On May 29, 1932, during the Great Depression, a group of 1,000 World War I veterans that called themselves the “Bonus Expeditionary Force,” marched on Washington D.C seeking seeking cash payments for their veterans’ bonus certificates. One month later, other veteran groups spontaneously made their way to the nation’s capital. The Bonus Marchers were nearly 20,000 strong and many of them unemployed veterans in desperate financial straits.
Camping in vacant government buildings and in open fields made available by District of Columbia Police Chief Pelham D. Glassford, they demanded passage of the veterans’ payment bill introduced by Representative Wright Patman.
While awaiting a vote on the issue, the veterans conducted themselves in an orderly and peaceful fashion, and on June 15 the Patman bill passed in the House of Representatives. However, two days later, its defeat in the Senate infuriated the marchers, who refused to return home. In an increasingly tense situation, the federal government provided money for the protesters’ trip home, but 2,000 refused the offer and continued to protest.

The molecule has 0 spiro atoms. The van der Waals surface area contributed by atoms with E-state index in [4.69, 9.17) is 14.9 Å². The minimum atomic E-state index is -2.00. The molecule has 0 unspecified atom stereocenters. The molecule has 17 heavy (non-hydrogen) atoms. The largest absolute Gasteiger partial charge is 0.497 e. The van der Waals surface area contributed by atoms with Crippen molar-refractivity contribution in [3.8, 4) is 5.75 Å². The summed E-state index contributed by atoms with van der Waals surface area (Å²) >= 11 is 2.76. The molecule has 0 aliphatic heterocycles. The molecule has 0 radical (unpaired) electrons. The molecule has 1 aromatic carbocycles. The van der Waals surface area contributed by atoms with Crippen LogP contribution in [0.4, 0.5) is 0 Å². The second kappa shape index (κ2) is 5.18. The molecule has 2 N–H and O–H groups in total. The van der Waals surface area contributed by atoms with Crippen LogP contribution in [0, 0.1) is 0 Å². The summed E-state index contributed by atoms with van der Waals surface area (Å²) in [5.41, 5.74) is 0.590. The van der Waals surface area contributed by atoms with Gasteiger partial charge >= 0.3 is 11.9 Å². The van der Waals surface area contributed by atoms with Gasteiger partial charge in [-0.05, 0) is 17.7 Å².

On July 28, President Herbert Hoover ordered the army, under the command of General Douglas MacArthur, to evict them forcibly. MacArthur’s men set their camps on fire, and the veterans were driven from the city.
Hoover, increasingly regarded as insensitive to the needs of the nation’s many poor, was much criticized by the public and press for the severity of his response.
Related post: G is for Great Depression from the A to Z Challenge